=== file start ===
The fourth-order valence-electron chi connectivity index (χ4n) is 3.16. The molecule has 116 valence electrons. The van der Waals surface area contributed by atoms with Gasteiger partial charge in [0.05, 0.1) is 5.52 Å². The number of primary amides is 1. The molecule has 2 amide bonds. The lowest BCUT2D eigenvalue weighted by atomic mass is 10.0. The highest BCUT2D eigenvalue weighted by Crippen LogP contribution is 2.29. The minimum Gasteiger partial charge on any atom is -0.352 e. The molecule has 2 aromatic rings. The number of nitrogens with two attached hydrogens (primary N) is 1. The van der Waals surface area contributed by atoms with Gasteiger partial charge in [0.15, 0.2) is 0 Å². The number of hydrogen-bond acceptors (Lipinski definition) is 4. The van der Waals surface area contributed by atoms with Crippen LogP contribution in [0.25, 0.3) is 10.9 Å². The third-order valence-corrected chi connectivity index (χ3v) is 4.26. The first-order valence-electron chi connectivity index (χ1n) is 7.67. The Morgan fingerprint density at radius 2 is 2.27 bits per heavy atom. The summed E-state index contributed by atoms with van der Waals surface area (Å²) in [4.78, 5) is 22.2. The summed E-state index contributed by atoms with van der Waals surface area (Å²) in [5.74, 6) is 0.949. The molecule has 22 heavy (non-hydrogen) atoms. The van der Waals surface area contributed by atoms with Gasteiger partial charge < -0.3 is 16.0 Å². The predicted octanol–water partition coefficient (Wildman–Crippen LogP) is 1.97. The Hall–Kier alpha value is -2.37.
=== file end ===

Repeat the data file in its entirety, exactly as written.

The fourth-order valence-electron chi connectivity index (χ4n) is 3.16. The molecule has 116 valence electrons. The van der Waals surface area contributed by atoms with Gasteiger partial charge in [0.05, 0.1) is 5.52 Å². The number of primary amides is 1. The molecule has 2 amide bonds. The lowest BCUT2D eigenvalue weighted by atomic mass is 10.0. The highest BCUT2D eigenvalue weighted by Crippen LogP contribution is 2.29. The minimum Gasteiger partial charge on any atom is -0.352 e. The molecule has 2 aromatic rings. The number of nitrogens with two attached hydrogens (primary N) is 1. The van der Waals surface area contributed by atoms with Gasteiger partial charge in [0.15, 0.2) is 0 Å². The number of hydrogen-bond acceptors (Lipinski definition) is 4. The van der Waals surface area contributed by atoms with Crippen LogP contribution in [0.25, 0.3) is 10.9 Å². The third-order valence-corrected chi connectivity index (χ3v) is 4.26. The first-order valence-electron chi connectivity index (χ1n) is 7.67. The Morgan fingerprint density at radius 2 is 2.27 bits per heavy atom. The summed E-state index contributed by atoms with van der Waals surface area (Å²) in [4.78, 5) is 22.2. The summed E-state index contributed by atoms with van der Waals surface area (Å²) in [5.74, 6) is 0.949. The molecule has 22 heavy (non-hydrogen) atoms. The van der Waals surface area contributed by atoms with Gasteiger partial charge < -0.3 is 16.0 Å². The predicted octanol–water partition coefficient (Wildman–Crippen LogP) is 1.97. The Hall–Kier alpha value is -2.37.